Supreme Court denies bond hearings for illegal immigrants who return after being deported

The court's majority held that people with prior final orders of removal must be detained

The Supreme Court ruled Tuesday that illegal immigrants who reentered the U.S. without authorization after already having been deported are not entitled to bond hearings.

A 6-3 decision split between the court’s conservative and liberal justices held that a federal statute requiring detention for non-residents who have already received an administratively final removal order applied, even though the illegal immigrants were seeking withholding hearings to keep them from being sent back to their countries of origin. The court ruled that because they were now facing removal based on the reinstatement of the previous final order, they were not entitled to a hearing to argue for release.

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"[T]he finality of the order of removal does not depend in any way on the outcome of the withholding-only proceedings," Justice Samuel Alito wrote in the court’s opinion, reversing a ruling by the Fourth Circuit Court of Appeals.

The immigrants claimed that because they sought withholding hearings, the law governing final orders does not apply to their situation. Instead, they argued that the law that applies "pending a decision on whether the alien is to be removed from the United States" is relevant.

Alito made it clear that this was incorrect, because no question remains as to whether they would be removed from the U.S.

"If an immigration judge grants an application for withholding of removal, he prohibits DHS from removing the alien to that particular country, not from the United States," Alito wrote.

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Alito noted that this would not mean that a person could simply be detained indefinitely.

"Although the statute does not specify a time limit on how long DHS may detain an alien in the post-removal period, this Court has ‘read an implicit limitation’ into the statute ‘in light of the Constitution’s demands,’ and has held that an alien may be detained only for ‘a period reasonably necessary to bring about that alien’s removal from the United States,’" he wrote, adding that the court has found this reasonable period to be six months. If they are still detained after six months, there would be a chance for release.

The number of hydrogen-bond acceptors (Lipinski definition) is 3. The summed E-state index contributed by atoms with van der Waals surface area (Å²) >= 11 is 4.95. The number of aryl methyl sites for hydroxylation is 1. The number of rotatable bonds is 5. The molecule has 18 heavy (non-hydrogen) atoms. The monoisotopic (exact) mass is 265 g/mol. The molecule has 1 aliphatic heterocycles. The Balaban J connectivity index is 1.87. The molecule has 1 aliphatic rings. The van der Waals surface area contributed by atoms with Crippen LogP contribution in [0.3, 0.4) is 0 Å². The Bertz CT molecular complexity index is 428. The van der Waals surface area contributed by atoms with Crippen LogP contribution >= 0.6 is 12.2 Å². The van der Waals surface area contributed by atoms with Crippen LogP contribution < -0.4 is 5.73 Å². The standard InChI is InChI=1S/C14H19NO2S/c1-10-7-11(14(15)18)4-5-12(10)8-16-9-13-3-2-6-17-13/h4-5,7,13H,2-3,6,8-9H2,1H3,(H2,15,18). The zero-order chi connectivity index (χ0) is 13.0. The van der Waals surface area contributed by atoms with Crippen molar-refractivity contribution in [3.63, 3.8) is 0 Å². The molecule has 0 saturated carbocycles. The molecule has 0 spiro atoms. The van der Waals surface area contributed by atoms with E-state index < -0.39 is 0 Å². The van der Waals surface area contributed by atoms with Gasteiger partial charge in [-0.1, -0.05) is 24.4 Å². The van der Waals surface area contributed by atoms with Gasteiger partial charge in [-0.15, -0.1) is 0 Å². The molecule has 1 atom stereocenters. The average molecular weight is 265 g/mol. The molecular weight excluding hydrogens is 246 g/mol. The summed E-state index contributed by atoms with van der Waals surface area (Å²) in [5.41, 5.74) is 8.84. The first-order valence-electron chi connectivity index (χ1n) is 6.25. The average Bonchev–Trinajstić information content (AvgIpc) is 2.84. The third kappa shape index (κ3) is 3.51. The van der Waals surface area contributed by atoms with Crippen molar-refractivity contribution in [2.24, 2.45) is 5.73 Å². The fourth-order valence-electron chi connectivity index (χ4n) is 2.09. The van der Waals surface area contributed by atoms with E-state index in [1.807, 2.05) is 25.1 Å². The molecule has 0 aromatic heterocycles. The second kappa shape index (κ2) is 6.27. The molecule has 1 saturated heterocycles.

Additionally, in cases where a person reenters after already being deported, there is an expedited process where the Department of Homeland Security obtains the previous order, confirms the person’s identity, determines whether their latest entry was unauthorized, gives them an opportunity to contest a finding that they reentered illegally, and unless they succeed the old order is reinstated.

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The court’s opinion also explained that the process for seeking a withholding hearing is different in cases of unlawful reentry. In those cases, the individuals have to express fear of return to their countries to a DHS official, who will then refer them to an asylum officer. That officer would then refer them to an immigration judge for a hearing. In other deportation cases, a withholding hearing is sought at the same time as the regular removal proceedings.

Alito wrote that withholding hearings are "limited to a determination of whether the alien is eligible for withholding or deferral of removal," and as such, "all parties are prohibited from raising or considering any other issues, including but not limited to issues of admissibility, deportability, eligibility for waivers, and eligibility for any other form of relief."

In a dissenting opinion, Justice Stephen Breyer cited studies that discuss the reality of withholding proceedings. Such proceedings have been found to often take more than a year and sometimes more than two years to be resolved.

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"Studies have also found that, once withholding-only relief is granted, the alien is ordinarily not sent to another, less dangerous country. Rather, the alien typically remains in the United States for the foreseeable future," Breyer wrote. He also claimed that situations like the individuals in this case fall under an exception to the very law the majority relies on.

"In sum, I can find no good reason why Congress would have wanted categorically to deny bond hearings to those who, like respondents, seek to have removal withheld or deferred due to a reasonable fear of persecution or torture,"  Breyer wrote. "And I do not agree with the majority’s reading of the statute’s language as denying them that opportunity."